Welcome to my Wilderness Journal

You may enjoy my September 2012 blog: Sharing Experiences of Great Mystery, which describes the purpose of this wilderness log, photo-art gallery, and poetry corner. In Peace, Bob

Wednesday, October 3, 2012

Yosemite: The Sundogs of Shaman Ridge

Suncloud from Shaman Ridge © 2012 Bob Hare

Journal Entry: Budd Lake, Yosemite National Park, October 4, 1981 (written when I was thirty-two)

 

After dropping my pack at the lake I set off at 3 p.m. with camera, food, warm clothes, and flashlight heading for the promontory that divides the Cathedral Cirque into two basins. I huffed my way up the rounded boulders and by a circuitous path found my way to the top where a most majestic panorama took my breath away (what wind I had left) and set me soon to snapping photos. From here I could see the lake, Mount Dana, part of Lembert Dome, and all the peaks of this cirque. High cirrus clouds were moving in from the west and the tops of Mt. Hoffmann and the peaks to the north were already covered with cumuli. Then I saw it! An intensely luminous multicolored sundog hovering between the westering sun and the south wall of Cathedral Peak. It reached an intensity of color and then faded to be followed by a magnificent coronal arc, a rainbow circling the zenith. This too was greatly irised like the sundog. Then a second irised sundog appeared to the south of the sun soon losing its color but sprouting a luminous jet pointing southward.

 

North Sundog shining brightly over Cathedral Peak © Bob Hare 2012

 

The creator of this celestial-alpine light show soon made itself known in the form of a sublime ice-crystal bearing feather cloud that suddenly crystallized out of the super-frigid air 10,000 feet above my 10,300 foot elevation. I was besides myself with rejoicing! The ever-changing sky show continued in this sequence: 1) north sundog, 2) circumzenithal arc, 3) south sundog and jet, 4) return of north sundog, 5) relighting of south sundog, 6) back to north sundog, and finally the last of these celestial lights, the south sundog. 

 

Immense Feather Cloud over Budd Lake © Bob Hare 2012

Each beacon politely yielded center stage by fading before the next one stole my eye. As far as I knew this celestial epiphany was for my eyes alone, given that such glories require an exact angular relationship between sun, ice crystal shape and orientation, and a human retina looking in the right direction at the right time. I am truly blessed to see this drama playing out over my beloved Cathedral Peak. 

 

But this was only the first act. To my amazement the dramatic clouds caught on fire with the setting sun with one glory yielding to ever more fiery glories. Quietly absorbed in this heavenly spectacle I hadn't noticed that the near half moon above east Echo Peak had become obscured by mottled clouds. My concerns switched immediately from grandeur to making it back to my camp safely in the waning twilight. 

 

Sunset from Shaman's Ridge © 2012 Bob Hare

 

I made good time descending by a different route heading north down a gorge to skirt a promontory that gave me some difficulty coming up. But after losing much elevation I came to an unclimbable wall and a steep ice field that blocked my way westward. So I stripped down for the laborious re-ascent and got out my flashlight, reassuring myself that I could bivouac up here (perhaps dancing a jig through the night to keep warm like John Muir) until sunrise. I conserved the flashlight until I really needed it and worked my way back up to near the summit--quite aware of my aloneness, weariness, and the potential for tripping and serious injury. I soon located a slot canyon that was oriented toward to the lake and committed myself to it not knowing whether it was passable. I squeezed my way down the narrowing chute and after some sliding and boulder-hopping I suddenly and happily emerged into open space near the lake shore. The stars had came out and I plopped down with relief next to my tent.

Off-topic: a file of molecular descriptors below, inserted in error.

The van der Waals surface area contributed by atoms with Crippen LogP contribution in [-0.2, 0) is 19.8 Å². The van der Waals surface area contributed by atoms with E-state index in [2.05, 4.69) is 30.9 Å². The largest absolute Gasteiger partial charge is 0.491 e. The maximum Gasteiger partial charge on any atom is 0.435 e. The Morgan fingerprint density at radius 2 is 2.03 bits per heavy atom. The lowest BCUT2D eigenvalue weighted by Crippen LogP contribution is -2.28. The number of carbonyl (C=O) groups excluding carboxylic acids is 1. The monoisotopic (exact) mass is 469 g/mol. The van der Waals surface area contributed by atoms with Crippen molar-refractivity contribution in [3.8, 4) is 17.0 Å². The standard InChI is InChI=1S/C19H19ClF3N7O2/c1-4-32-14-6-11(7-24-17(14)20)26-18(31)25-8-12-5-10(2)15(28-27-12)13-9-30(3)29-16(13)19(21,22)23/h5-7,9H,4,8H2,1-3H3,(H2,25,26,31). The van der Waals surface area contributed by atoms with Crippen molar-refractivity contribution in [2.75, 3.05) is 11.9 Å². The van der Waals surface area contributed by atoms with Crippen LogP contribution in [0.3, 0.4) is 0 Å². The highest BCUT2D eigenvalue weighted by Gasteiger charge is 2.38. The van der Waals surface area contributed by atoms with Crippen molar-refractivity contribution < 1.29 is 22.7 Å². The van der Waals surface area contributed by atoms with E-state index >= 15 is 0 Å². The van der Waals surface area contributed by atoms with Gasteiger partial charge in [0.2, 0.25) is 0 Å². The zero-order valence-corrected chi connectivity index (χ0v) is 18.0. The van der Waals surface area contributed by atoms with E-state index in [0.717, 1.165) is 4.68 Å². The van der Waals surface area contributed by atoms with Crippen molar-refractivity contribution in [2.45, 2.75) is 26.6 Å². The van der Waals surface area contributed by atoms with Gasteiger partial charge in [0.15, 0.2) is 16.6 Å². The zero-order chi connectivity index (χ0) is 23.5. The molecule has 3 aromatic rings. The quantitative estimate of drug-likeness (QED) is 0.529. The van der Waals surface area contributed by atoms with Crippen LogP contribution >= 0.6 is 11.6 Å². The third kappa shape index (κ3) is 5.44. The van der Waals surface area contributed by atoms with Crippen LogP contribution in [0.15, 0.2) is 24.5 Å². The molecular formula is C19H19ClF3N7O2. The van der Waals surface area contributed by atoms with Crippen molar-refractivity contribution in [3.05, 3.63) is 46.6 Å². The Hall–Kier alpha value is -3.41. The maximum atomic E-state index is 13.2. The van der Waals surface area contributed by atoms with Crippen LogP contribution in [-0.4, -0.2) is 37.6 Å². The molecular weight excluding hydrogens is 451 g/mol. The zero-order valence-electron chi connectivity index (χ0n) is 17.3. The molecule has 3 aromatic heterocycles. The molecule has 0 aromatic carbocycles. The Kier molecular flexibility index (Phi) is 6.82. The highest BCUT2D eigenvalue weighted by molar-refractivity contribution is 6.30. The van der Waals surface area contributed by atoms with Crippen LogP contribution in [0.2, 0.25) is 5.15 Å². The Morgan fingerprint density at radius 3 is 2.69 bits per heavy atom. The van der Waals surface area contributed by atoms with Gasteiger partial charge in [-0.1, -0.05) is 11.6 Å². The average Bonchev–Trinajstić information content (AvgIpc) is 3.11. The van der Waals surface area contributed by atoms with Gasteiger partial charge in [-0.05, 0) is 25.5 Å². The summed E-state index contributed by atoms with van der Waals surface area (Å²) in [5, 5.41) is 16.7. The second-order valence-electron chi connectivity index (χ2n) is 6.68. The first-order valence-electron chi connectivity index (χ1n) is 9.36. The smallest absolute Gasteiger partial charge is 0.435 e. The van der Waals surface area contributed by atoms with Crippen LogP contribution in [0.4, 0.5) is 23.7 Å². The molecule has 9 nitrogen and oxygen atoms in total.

The Fissures at Budd Lake © Bob Hare 2012

 

I found my incense and sacrament pouches and went out to the meadow just south of the lake outlet where I had found some obsidian flakes-- perhaps an old camp of Awahneechees or Monos hunting bighorn in this cirque long ago. I prayed to the four directions offering up much feeling and thanks for this life. 

 

This body is my prayer  © Bob Hare 2012

This body is my prayer
This body that courses with your energy
and is infused with your light
I am my wordless prayer to You

The lights You showed me in darkness
now appear in the daylight world
Your inner and outer worlds
are now joined in me

I hear your cranes bugling inside me
and leap from my bed
to see them flying over my housetop
and I rejoice!




Moon over Cathedral Cirque © Bob Hare 2012


May Peace be with you. May all Beings be well, happy, and free!



Note: Unless attributed to other sources all text, poems, photographs and artwork in this blog and other blogs entitled "Wilderness Adventures with Bob Hare" are copyrighted © 2012 by Bob Hare. The phrase "Wilderness Adventures with Bob Hare" is a trademark of Bob Hare.